During the first three weeks of August, I rarely ventured beyond the neighborhood around RIMYI. In the past week, I’ve gone shopping and sightseeing with Nana, a favored rickshaw driver who became my informal tour guide, insider source, and translator. Going around Pune, I noticed a few things (including this orange billboard featuring Mr Iyengar). 1. Large chain stores come with a price Large-scale retailers, such as The Bombay Company, are spacious, clean, and luxuriously air conditioned. Bear in mind, however, that you might pay higher prices and you cannot return or exchange purchases. (At Fabindia I was surprised that I … Continue reading 10 tips for touring Pune

What to do, where to go: further “adjusting” in India

RIMYI is closed until September. No more classes for us August students. Suddenly, the purpose of my trip, yoga, was gone–at least in the way I’d expected. At first I agreed to join my Canadian colleagues on a three-night trip to Ellora and Ajanta. That wasn’t my first inclination. I wanted still to practice daily, to be solitary, to go inward. I didn’t feel like embarking on a five-hour road trip twice in three days. I also wanted to head to Mumbai sooner, definitely before Ganesh Chaturthi. Still, I figured that I “should” go and see the caves. On second thought, however, … Continue reading What to do, where to go: further “adjusting” in India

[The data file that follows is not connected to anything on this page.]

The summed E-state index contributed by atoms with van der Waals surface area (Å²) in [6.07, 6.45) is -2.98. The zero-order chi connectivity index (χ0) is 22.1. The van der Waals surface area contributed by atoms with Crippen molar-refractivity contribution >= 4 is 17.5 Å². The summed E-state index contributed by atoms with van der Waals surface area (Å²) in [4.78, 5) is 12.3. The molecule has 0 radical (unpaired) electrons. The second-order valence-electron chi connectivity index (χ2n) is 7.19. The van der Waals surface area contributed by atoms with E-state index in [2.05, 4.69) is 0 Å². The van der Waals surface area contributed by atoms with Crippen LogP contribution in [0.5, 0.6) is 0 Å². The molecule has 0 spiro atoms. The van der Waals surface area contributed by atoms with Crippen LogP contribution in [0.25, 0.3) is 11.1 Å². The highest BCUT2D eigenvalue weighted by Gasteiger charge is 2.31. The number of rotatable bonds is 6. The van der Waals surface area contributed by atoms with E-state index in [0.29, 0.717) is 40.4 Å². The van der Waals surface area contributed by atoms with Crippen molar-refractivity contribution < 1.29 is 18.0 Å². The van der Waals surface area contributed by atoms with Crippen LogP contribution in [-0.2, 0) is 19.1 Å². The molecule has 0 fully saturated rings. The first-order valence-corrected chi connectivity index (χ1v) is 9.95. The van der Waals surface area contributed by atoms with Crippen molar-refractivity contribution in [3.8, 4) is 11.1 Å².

Acquiring a taste for Indian food

In the past three weeks, I’ve eaten more Indian food than ever in my life. Truth be told, Indan was never among my favorite cuisines. Perhaps because I grew up eating Japanese food, I prefer lighter preparations, vegetables that resemble their original form, translucent sauces, and plain rice. Folks seem to gravitate toward unfamiliar cuisines just because they’re “different,” but to me that’s not enough. Then, in Mumbai, I was fortunate to stay with my friend Phiroze, whose housekeeper, Abelin, is a fantastic cook. Suddenly I liked Indian food–or, perhaps, homemade Indian food. Perhaps this conclusion would apply to any cuisine. Whether Chinese, Greek, Italian, Japanese, or Indian, native … Continue reading Acquiring a taste for Indian food

Glimpses of Mr Iyengar

In August 2012, I was chatting with a few friends about travel. Where are we going? Where do we want to go? I mentioned that I hope to go to India while BKS Iyengar is still alive. “How old is he?” Doug asked. “Ninety-four in December,” I said. When I explained the application process, which entails a waiting time of up to two years, Doug said, “Shouldn’t you be applying now?” His mom is elderly, and he knew I had no time to spare. Two years later, I finally made it here. And I might be unlucky in my timing. Mr … Continue reading Glimpses of Mr Iyengar